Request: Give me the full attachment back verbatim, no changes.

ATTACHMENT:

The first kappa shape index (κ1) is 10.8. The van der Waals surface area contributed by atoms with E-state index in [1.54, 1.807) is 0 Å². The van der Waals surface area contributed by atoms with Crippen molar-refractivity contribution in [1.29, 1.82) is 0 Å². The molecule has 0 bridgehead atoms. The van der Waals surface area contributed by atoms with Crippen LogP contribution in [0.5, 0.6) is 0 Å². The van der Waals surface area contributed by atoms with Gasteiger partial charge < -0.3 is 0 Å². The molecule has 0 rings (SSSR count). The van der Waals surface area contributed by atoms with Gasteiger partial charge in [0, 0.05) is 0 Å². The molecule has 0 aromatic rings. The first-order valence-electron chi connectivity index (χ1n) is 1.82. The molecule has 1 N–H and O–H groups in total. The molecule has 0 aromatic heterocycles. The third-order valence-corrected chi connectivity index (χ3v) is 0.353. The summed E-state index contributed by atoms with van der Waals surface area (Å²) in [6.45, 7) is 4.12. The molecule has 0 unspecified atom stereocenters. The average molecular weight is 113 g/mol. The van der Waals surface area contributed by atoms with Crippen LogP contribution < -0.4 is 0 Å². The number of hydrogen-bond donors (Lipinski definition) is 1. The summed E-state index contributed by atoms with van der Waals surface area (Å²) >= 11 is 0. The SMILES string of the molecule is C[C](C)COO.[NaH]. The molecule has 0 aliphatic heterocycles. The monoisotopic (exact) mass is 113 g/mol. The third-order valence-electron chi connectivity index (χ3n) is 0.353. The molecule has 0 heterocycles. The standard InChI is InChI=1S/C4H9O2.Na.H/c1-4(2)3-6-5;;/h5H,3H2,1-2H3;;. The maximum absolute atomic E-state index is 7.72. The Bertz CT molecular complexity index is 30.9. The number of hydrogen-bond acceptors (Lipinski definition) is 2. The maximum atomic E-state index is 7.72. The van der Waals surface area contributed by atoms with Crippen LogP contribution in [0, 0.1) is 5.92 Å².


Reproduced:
The first kappa shape index (κ1) is 10.8. The van der Waals surface area contributed by atoms with E-state index in [1.54, 1.807) is 0 Å². The van der Waals surface area contributed by atoms with Crippen molar-refractivity contribution in [1.29, 1.82) is 0 Å². The molecule has 0 bridgehead atoms. The van der Waals surface area contributed by atoms with Crippen LogP contribution in [0.5, 0.6) is 0 Å². The van der Waals surface area contributed by atoms with Gasteiger partial charge < -0.3 is 0 Å². The molecule has 0 rings (SSSR count). The van der Waals surface area contributed by atoms with Gasteiger partial charge in [0, 0.05) is 0 Å². The molecule has 0 aromatic rings. The first-order valence-electron chi connectivity index (χ1n) is 1.82. The molecule has 1 N–H and O–H groups in total. The molecule has 0 aromatic heterocycles. The third-order valence-corrected chi connectivity index (χ3v) is 0.353. The summed E-state index contributed by atoms with van der Waals surface area (Å²) in [6.45, 7) is 4.12. The molecule has 0 unspecified atom stereocenters. The average molecular weight is 113 g/mol. The van der Waals surface area contributed by atoms with Crippen LogP contribution < -0.4 is 0 Å². The number of hydrogen-bond donors (Lipinski definition) is 1. The summed E-state index contributed by atoms with van der Waals surface area (Å²) >= 11 is 0. The SMILES string of the molecule is C[C](C)COO.[NaH]. The molecule has 0 aliphatic heterocycles. The monoisotopic (exact) mass is 113 g/mol. The third-order valence-electron chi connectivity index (χ3n) is 0.353. The molecule has 0 heterocycles. The standard InChI is InChI=1S/C4H9O2.Na.H/c1-4(2)3-6-5;;/h5H,3H2,1-2H3;;. The maximum absolute atomic E-state index is 7.72. The Bertz CT molecular complexity index is 30.9. The number of hydrogen-bond acceptors (Lipinski definition) is 2. The maximum atomic E-state index is 7.72. The van der Waals surface area contributed by atoms with Crippen LogP contribution in [0, 0.1) is 5.92 Å².